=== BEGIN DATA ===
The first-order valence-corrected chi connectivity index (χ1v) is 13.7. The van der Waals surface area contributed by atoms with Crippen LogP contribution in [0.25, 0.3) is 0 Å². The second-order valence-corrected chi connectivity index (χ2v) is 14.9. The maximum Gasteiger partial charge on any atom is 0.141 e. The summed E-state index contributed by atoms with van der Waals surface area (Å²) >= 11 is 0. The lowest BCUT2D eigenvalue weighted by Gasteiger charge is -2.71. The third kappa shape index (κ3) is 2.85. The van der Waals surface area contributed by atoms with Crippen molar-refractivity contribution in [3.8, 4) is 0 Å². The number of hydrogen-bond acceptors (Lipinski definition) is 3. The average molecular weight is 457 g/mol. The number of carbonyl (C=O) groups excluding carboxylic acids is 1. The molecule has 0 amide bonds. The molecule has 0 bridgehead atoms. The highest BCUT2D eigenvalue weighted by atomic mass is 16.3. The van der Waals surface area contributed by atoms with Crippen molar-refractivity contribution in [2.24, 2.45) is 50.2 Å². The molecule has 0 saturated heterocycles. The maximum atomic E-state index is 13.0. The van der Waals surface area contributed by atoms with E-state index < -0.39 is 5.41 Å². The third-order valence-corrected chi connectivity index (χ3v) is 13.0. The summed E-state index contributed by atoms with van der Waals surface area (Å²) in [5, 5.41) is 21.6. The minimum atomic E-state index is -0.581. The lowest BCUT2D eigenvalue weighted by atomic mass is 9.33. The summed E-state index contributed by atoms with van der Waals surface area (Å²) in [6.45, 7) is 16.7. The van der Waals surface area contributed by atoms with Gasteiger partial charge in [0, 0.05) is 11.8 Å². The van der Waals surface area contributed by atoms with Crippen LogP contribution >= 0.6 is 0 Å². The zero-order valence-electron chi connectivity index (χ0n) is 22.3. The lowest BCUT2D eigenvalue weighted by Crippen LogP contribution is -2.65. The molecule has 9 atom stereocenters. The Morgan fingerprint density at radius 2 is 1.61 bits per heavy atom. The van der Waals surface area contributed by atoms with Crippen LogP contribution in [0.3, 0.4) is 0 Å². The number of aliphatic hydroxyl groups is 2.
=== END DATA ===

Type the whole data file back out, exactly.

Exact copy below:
The first-order valence-corrected chi connectivity index (χ1v) is 13.7. The van der Waals surface area contributed by atoms with Crippen LogP contribution in [0.25, 0.3) is 0 Å². The second-order valence-corrected chi connectivity index (χ2v) is 14.9. The maximum Gasteiger partial charge on any atom is 0.141 e. The summed E-state index contributed by atoms with van der Waals surface area (Å²) >= 11 is 0. The lowest BCUT2D eigenvalue weighted by Gasteiger charge is -2.71. The third kappa shape index (κ3) is 2.85. The van der Waals surface area contributed by atoms with Crippen molar-refractivity contribution in [3.8, 4) is 0 Å². The number of hydrogen-bond acceptors (Lipinski definition) is 3. The average molecular weight is 457 g/mol. The number of carbonyl (C=O) groups excluding carboxylic acids is 1. The molecule has 0 amide bonds. The molecule has 0 bridgehead atoms. The highest BCUT2D eigenvalue weighted by atomic mass is 16.3. The van der Waals surface area contributed by atoms with Crippen molar-refractivity contribution in [2.24, 2.45) is 50.2 Å². The molecule has 0 saturated heterocycles. The maximum atomic E-state index is 13.0. The van der Waals surface area contributed by atoms with E-state index < -0.39 is 5.41 Å². The third-order valence-corrected chi connectivity index (χ3v) is 13.0. The summed E-state index contributed by atoms with van der Waals surface area (Å²) in [5, 5.41) is 21.6. The minimum atomic E-state index is -0.581. The lowest BCUT2D eigenvalue weighted by atomic mass is 9.33. The summed E-state index contributed by atoms with van der Waals surface area (Å²) in [6.45, 7) is 16.7. The van der Waals surface area contributed by atoms with Gasteiger partial charge in [0, 0.05) is 11.8 Å². The van der Waals surface area contributed by atoms with Crippen LogP contribution >= 0.6 is 0 Å². The zero-order valence-electron chi connectivity index (χ0n) is 22.3. The lowest BCUT2D eigenvalue weighted by Crippen LogP contribution is -2.65. The molecule has 9 atom stereocenters. The Morgan fingerprint density at radius 2 is 1.61 bits per heavy atom. The van der Waals surface area contributed by atoms with Crippen LogP contribution in [0.3, 0.4) is 0 Å². The number of aliphatic hydroxyl groups is 2.